COVID-19 Infection and Myasthenia Gravis Outcomes: How Do Patients Fare?

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virus infected patient in quarantine room with quarantine at hospital,concept coronavirus covid 19
Researchers sought to assess the outcomes of invasive ventilation, mortality, and hospital length of stay among patients presenting with myasthenia gravis and COVID-19.

There is insufficient evidence to support the notion that COVID-19 worsens outcomes of myasthenia gravis (MG), according to a systematic review and meta-analysis published in Clinical Neurology and Neurosurgery.

Patients with MG are prone to infection. COVID-19 is of particular concern as MG is associated with respiratory muscle weakness and the fact that typical treatments for COVID-19 have been found to exacerbate MG symptoms. Recent reports have indicated that COVID-19 infection rates are elevated among the population of patients with neuromuscular disorders, however, the outcomes of COVID-19 among patients with MG has not been well characterized.

The objective of the current study was to assess the outcomes of invasive ventilation, mortality, and hospital length of stay among patients presenting with MG and COVID-19.

For this study, publication databases were searched through October 2021 for studies of COVID-19 among patients with MG. Included patients (N=152) from 19 studies were aged mean 54.4±12.7 years, 52.0% were women, 38.0% had undergone thymomectomy, and 12.8% had no comorbidities. The incidence of COVID-19 stratified by age was 0.0% for patients aged 10-19 years, 25.4% for 20-39 years, 33.9% for 40-59 years, and 40.7% for ³60 years.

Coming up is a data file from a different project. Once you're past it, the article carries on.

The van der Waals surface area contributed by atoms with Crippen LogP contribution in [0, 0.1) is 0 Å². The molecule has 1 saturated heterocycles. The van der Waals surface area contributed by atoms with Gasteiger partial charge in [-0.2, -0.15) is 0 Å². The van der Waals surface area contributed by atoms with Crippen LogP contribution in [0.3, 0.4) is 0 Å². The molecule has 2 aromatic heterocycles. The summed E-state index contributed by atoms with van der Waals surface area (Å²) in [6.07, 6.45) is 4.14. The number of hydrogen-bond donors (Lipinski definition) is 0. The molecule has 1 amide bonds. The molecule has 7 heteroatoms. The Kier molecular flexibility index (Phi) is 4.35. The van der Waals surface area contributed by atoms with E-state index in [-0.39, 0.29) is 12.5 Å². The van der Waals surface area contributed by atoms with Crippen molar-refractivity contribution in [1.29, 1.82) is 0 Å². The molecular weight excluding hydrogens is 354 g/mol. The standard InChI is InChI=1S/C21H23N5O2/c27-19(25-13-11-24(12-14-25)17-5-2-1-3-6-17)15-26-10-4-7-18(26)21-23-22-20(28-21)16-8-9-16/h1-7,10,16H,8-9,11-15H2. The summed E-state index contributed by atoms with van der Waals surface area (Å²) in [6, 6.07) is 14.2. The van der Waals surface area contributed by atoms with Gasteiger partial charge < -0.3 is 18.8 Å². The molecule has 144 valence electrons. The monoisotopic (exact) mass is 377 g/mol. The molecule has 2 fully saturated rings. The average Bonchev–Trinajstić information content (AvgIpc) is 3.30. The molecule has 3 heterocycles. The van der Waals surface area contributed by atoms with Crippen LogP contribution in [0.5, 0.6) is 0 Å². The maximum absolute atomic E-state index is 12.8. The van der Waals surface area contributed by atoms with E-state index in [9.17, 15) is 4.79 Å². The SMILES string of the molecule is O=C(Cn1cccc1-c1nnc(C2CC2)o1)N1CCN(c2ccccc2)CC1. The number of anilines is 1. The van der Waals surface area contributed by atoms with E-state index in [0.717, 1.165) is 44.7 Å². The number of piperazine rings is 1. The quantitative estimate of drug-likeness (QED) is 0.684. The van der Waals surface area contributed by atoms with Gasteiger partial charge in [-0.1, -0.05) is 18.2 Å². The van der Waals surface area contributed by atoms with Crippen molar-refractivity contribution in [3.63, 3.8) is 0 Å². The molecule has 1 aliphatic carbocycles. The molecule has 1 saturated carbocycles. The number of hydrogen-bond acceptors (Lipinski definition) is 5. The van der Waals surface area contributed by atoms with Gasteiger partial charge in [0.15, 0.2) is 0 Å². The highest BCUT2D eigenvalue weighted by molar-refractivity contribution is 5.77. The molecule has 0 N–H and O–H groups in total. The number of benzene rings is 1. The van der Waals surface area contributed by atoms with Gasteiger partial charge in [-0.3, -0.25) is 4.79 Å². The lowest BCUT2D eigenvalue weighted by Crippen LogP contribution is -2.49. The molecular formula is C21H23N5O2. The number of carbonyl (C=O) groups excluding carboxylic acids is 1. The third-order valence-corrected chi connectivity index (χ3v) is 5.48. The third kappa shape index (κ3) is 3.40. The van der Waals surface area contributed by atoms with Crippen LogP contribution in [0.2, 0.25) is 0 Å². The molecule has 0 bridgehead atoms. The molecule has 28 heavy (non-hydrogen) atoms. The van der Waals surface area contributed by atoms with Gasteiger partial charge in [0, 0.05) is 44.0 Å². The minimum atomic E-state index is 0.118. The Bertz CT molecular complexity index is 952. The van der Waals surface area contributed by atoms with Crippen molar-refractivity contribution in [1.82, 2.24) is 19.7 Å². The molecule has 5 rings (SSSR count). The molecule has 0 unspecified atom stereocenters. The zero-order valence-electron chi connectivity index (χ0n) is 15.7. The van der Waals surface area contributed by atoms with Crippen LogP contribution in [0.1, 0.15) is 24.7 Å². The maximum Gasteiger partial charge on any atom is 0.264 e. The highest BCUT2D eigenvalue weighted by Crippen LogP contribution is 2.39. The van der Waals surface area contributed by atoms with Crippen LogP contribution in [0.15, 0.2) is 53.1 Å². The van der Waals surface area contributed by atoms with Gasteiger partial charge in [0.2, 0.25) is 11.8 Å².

The most common treatments for COVID-19 were azithromycin (37.3%) and ceftriaxone (32.2%). Other treatments included hydroxychloroquine, lopinavir-ritonavir, oseltamivir, tocilizumab, tazobactam/piperacillin, meropenem, and heparin. After COVID-19, most patients received prednisone/corticosteroids (62.7%).

Most patients received invasive ventilation (42.4%) or non-invasive ventilation (28.8%). The average hospital stay was 18.2±9.9 days.

Most patients survived (88.2%). Fewer patients who had undergone thymomectomy died (5.0% vs 17.2%).

This analysis was limited as most of the included studies were case studies or case reports and the researchers did not perform a formal bias risk assessment.

The study authors concluded, “This report provides an overview of the characteristics, treatment, and outcomes of MG in COVID-19 patients. Although COVID-19 may exaggerate the neurological symptoms and worsens the outcome in MG patients, we did not find enough evidence to support this notion. Further studies with larger numbers of patients with MG and COVID-19 are needed to better assess the clinical outcomes in these patients, relative to outcomes in patients with COVID-19 only.”

Disclosure: Multiple authors declared affiliations with industry. Please refer to the original article for a full list of disclosures.


Abbas AS, Hardy N, Ghozy S, et al. Characteristics, treatment, and outcomes of Myasthenia Gravis in COVID-19 patients: A systematic review. Clin Neurol Neurosurg. Published online January 22, 2022. doi:10.1016/j.clineuro.2022.107140